UVA Volleys in Cuccinelli's Climate Change Suit

Climate change science could be argued in VA

Wednesday, Jun 30, 2010  |  Updated 10:30 PM EDT
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A 21st Century Scopes Trial?

AP

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Could an Albemarle County courtroom become the center of an international climate change debate engineered by Virginia Attorney General Ken Cuccinelli?

The University of Virginia filed a brief yesterday in Albemarle County Circuit Court asking a judge to set aside Cuccinelli’s request for documents on five grants relating to global-warming research by climate scientist Michael Mann, formerly of UVA.
 
Cuccinelli said he is investigating the possibility that Mann defrauded Virginia taxpayers when he sought four federal research grants and one state grant totaling $466,000 while working at the university between 1999 and 2005, the Richmond Times Dispatch reported.
 
Yesterday's filing is the latest volley between the university and Cuccinelli, a global warming skeptic. His office will respond to Virginia's brief in two weeks. A judge has set a hearing for August.
 
The Virginia brief argues the scope of information requested by Cuccinelli is “extremely broad,” seeking virtually all of Mann’s academic and scientific research data and communication over a period of more than 10 years.
 
In fact, the request is so broad it bears no relevance to the investigation, the brief argues.
 
Lawyers for the university also argue in the brief that since four of the grants for which Cuccinelli seeks information were received from the federal government, the grants would not be covered by the Virginia Fraud Against Taxpayers Act, the statute Cuccinelli used to issue the subpoena, the Washington Post reported.
 
And further, Mann, who now works at Penn State University, received the fifth grant before the fraud statute was enacted in 2003.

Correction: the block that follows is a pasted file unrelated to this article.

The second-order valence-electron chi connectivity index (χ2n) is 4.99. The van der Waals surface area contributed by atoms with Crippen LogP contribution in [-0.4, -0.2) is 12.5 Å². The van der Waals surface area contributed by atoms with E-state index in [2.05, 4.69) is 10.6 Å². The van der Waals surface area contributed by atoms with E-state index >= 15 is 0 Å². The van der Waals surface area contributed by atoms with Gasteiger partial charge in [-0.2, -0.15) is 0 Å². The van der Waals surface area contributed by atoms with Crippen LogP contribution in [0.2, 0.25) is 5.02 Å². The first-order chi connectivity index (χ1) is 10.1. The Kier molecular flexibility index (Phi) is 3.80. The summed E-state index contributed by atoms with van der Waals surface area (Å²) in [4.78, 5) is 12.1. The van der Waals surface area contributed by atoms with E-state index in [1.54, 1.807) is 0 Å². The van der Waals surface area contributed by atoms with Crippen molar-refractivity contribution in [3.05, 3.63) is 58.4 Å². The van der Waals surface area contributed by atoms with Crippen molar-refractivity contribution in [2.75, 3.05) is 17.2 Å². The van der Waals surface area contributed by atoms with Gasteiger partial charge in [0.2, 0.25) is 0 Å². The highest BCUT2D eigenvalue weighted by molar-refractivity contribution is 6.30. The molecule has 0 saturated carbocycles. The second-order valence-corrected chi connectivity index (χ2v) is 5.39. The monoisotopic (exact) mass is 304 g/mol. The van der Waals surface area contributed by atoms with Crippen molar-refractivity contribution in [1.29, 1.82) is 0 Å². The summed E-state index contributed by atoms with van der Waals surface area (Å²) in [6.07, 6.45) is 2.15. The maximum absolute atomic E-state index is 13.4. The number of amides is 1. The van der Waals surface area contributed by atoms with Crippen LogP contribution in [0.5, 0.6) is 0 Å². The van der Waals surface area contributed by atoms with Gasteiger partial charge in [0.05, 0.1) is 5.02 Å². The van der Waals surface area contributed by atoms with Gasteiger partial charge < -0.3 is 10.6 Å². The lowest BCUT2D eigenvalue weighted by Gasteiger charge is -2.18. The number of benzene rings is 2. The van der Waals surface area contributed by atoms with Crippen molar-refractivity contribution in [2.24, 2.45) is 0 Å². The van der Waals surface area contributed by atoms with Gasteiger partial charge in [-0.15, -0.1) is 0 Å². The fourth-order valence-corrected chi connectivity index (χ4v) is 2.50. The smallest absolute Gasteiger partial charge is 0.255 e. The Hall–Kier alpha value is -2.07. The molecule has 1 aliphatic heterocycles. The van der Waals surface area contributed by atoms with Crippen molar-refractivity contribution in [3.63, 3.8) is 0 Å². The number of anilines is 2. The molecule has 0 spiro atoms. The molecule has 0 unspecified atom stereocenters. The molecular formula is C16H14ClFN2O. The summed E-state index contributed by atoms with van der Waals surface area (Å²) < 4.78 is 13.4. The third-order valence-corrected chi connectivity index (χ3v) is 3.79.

Cuccinelli has said his fraud suspicion is linked to e-mails that were leaked from a British university in which scientists discussed a "statistical trick" used by Mann in the course of his research. Mann and others have said the e-mail was taken out of context. The university's lawyers point to several previous investigations of those e-mails that concluded that Mann did not commit fraud.
 
It looks increasingly probable that the Albemarle Circuit Court judge will be tasked with sorting through the claims and counterclaims about global warming research, the Post reported.
 
Virginia accuses Cuccinelli of pursuing an ideological assault on Mann’s conclusion that the earth is warming. 

At an appearance Friday in Lynchburg, Cuccinelli said his office is “looking at whether taxpayer dollars were used at a state institution for what the taxpayers were told that money would be used for, or was it used for another purpose,” according to the News & Advance.

Cuccinelli's trying to protect taxpayers.
 
By the way, the lawyers representing the university are from a large D.C. law firm, according to the Post. They were engaged after Cuccinelli gave the school permission to hire outside counsel to fight this battle.

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